Story Source:

The above story is based on materials provided by American Academy of Sleep Medicine. Note: Materials may be edited for content and length.


Journal Reference:

  1. Elevated Estradoil Plasma Levels in Women with Restless Legs during Pregnancy. Sleep, Feb 2009

Cite This Page:

American Academy of Sleep Medicine. "Pregnancy-related Hormonal Changes Linked To Increased Risk Of Restless Legs Syndrome." ScienceDaily. ScienceDaily, 1 February 2009. <www.sciencedaily.com/releases/2009/02/090201094114.htm>.
American Academy of Sleep Medicine. (2009, February 1). Pregnancy-related Hormonal Changes Linked To Increased Risk Of Restless Legs Syndrome. ScienceDaily. Retrieved September 17, 2014 from www.sciencedaily.com/releases/2009/02/090201094114.htm
American Academy of Sleep Medicine. "Pregnancy-related Hormonal Changes Linked To Increased Risk Of Restless Legs Syndrome." ScienceDaily. www.sciencedaily.com/releases/2009/02/090201094114.htm (accessed September 17, 2014).

Share This



More Health & Medicine News

Wednesday, September 17, 2014

Featured Research

from universities, journals, and other organizations


Featured Videos

from AP, Reuters, AFP, and other news services

President To Send 3,000 Military Personnel To Fight Ebola

President To Send 3,000 Military Personnel To Fight Ebola

Newsy (Sep. 16, 2014) President Obama is expected to send 3,000 troops to West Africa as part of the effort to contain Ebola's spread. Video provided by Newsy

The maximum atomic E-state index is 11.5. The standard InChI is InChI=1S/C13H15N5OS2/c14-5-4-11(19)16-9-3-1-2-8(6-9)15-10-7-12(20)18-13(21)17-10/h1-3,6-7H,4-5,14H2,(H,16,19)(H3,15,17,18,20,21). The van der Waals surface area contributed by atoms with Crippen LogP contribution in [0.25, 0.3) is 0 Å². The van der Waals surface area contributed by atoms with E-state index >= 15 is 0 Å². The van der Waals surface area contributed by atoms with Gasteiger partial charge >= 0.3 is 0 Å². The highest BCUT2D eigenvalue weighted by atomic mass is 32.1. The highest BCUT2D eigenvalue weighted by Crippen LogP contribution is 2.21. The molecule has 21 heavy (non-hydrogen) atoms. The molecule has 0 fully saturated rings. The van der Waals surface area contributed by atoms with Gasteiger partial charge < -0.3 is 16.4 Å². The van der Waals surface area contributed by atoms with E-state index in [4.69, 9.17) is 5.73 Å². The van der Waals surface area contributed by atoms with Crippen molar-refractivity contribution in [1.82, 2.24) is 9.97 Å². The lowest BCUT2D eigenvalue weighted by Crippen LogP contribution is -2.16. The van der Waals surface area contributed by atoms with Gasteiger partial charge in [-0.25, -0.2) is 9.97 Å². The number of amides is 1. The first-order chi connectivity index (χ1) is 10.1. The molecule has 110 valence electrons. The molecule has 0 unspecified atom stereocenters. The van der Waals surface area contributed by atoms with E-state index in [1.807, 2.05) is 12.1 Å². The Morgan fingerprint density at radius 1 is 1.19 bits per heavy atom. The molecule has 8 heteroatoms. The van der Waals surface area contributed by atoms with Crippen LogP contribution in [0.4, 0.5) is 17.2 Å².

Powered by NewsLook.com
Obama Orders Military Response to Ebola

Obama Orders Military Response to Ebola

AP (Sep. 16, 2014) Calling the Ebola outbreak in West Africa a potential threat to global security, President Barack Obama is ordering 3,000 U.S. military personnel to the stricken region amid worries that the outbreak is spiraling out of control. (Sept. 16) Video provided by AP
Powered by NewsLook.com
UN: 20,000 Could Be Infected With Ebola by Year End

UN: 20,000 Could Be Infected With Ebola by Year End

AFP (Sep. 16, 2014) Nearly $1.0 billion dollars is needed to fight the Ebola outbreak raging in west Africa, the United Nations say, warning that 20,000 could be infected by year end. Duration: 00:40 Video provided by AFP
Powered by NewsLook.com
Obama: Ebola Outbreak Threat to Global Security

Obama: Ebola Outbreak Threat to Global Security

AP (Sep. 16, 2014) President Obama is ordering U.S. military personnel to West Africa to deal with the Ebola outbreak, which is he calls a potential threat to global security. (Sept. 16) Video provided by AP
Powered by NewsLook.com

Search ScienceDaily

Number of stories in archives: 140,361

Find with keyword(s):
Enter a keyword or phrase to search ScienceDaily for related topics and research stories.

Save/Print:
Share:

Breaking News:
from the past week

In Other News

... from NewsDaily.com

Science News

Health News

Environment News

    Technology News



    Save/Print:
    Share:

    Free Subscriptions


    Get the latest science news with ScienceDaily's free email newsletters, updated daily and weekly. Or view hourly updated newsfeeds in your RSS reader:

    Get Social & Mobile


    Keep up to date with the latest news from ScienceDaily via social networks and mobile apps:

    Have Feedback?


    Tell us what you think of ScienceDaily -- we welcome both positive and negative comments. Have any problems using the site? Questions?
    Mobile: iPhone Android Web
    Follow: Facebook Twitter Google+
    Subscribe: RSS Feeds Email Newsletters
    Latest Headlines Health & Medicine Mind & Brain Space & Time Matter & Energy Computers & Math Plants & Animals Earth & Climate Fossils & Ruins